“The Lost City” had a record-breaking opener and grossed $100 million at the domestic box office since its release in March. The unlikely feat was done in an era of big-budget spectacles, at a time when romantic comedies aren’t supposed to work in theaters anymore.
But directors brothers Adam and Aaron Nee found a winning formula with Sandra Bullock running through the jungle in a sequin jumpsuit, accompanied by a sometimes bare-bottomed Channing Tatum.
“I think that audiences were so excited to come and see [Sandra Bullock] in a movie where she's getting to be the physical comedian, genius-like comedian that she is,” says Adam.
In the movie, Bullock plays a romance novelist with a background in archeology who is kidnapped and whisked away to a jungle island by a billionaire villain, played by Daniel Radcliffe, who believes she can help him locate a long-lost treasure. Tatum is the handsome, lovelorn model who graces the covers of her books and who sets out to rescue her.
“We wanted it to be beautiful and epic and feel like something that you have to watch on the big screen,” says Adam. The movie was shot on location in the Dominican Republic.
At the same time, Aaron says audiences were ready for the theatrical experience: “We've been locked up in our homes because of a pandemic, so all the more there's this craving for some cinema that takes you out of your home, and takes you on an adventure into this beautiful landscape.”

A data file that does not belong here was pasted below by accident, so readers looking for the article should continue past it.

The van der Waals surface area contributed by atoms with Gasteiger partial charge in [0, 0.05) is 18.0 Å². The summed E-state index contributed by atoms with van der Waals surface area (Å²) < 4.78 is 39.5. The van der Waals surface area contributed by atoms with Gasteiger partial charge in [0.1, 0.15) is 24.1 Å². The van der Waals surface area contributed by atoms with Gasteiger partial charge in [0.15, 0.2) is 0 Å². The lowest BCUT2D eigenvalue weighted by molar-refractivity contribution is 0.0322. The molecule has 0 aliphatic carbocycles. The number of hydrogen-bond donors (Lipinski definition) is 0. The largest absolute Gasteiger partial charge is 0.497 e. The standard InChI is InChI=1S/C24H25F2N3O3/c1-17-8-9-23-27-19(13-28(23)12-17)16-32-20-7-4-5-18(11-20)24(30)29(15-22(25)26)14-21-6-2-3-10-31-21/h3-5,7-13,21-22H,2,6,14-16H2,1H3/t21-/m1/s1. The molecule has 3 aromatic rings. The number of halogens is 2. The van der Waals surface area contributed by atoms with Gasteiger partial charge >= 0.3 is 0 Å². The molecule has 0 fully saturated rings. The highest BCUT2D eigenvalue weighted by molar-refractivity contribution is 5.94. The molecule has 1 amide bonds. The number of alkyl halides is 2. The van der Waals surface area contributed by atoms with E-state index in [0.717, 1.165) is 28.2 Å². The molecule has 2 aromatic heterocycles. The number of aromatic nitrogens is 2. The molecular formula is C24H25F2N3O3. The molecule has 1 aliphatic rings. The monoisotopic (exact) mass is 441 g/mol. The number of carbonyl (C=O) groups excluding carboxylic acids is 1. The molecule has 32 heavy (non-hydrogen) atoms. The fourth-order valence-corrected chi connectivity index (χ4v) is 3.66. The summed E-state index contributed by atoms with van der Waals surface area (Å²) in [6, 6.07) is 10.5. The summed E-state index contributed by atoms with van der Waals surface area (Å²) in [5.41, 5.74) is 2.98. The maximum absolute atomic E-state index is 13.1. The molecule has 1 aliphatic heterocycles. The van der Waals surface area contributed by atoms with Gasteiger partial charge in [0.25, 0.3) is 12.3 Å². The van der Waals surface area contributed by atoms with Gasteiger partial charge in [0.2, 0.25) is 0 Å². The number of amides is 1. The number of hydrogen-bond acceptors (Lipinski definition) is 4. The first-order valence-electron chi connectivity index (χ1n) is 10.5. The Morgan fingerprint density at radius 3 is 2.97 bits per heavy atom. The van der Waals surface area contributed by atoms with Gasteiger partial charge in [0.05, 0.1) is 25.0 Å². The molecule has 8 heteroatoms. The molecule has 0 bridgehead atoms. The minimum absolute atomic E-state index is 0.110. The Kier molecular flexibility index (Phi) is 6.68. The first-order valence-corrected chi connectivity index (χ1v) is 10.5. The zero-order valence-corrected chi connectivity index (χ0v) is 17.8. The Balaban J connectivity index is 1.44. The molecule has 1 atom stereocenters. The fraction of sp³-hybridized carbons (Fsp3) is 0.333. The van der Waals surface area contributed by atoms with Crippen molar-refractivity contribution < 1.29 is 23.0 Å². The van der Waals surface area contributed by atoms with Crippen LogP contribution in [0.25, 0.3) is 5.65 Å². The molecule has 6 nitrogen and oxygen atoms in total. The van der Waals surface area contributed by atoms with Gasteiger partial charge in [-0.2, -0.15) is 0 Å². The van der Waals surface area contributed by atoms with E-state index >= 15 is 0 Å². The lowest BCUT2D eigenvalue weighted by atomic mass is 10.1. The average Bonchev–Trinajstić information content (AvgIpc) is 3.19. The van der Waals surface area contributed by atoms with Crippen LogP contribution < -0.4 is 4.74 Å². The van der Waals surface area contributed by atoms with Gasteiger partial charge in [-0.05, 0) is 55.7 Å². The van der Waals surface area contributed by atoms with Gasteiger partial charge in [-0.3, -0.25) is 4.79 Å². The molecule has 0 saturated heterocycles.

When the Nee brothers were hired to work on “The Lost City,” then-Paramount Pictures CEO, Jim Gianopolus planned to release the movie in theaters. But when Gianopolus was replaced by Brian Robbins, who was hired to emphasize the studio’s streaming services, the release strategy was suddenly in question.
“To our great relief, [Brian Robbins] said, ‘No, we’re staying in the course. This is theatrical,’” says Aaron.
“The Lost City” is the kind of popcorn movie that Adam and Aaron used to watch as kids. “We love big movies, and one of the many huge draws was it reminded us of a film that is no longer in the marketplace that we grew up on,” says Adam.
And the brothers were thrilled to get the full theatrical run for their first big budget, studio film.
“We feel very grateful to just be in this moment,” says Adam. “I love streaming. I think streaming is great, it's incredibly valuable. But as a director, you want to put your movie up on the big screen. It's that magical church-like experience that you have going to the cinema.”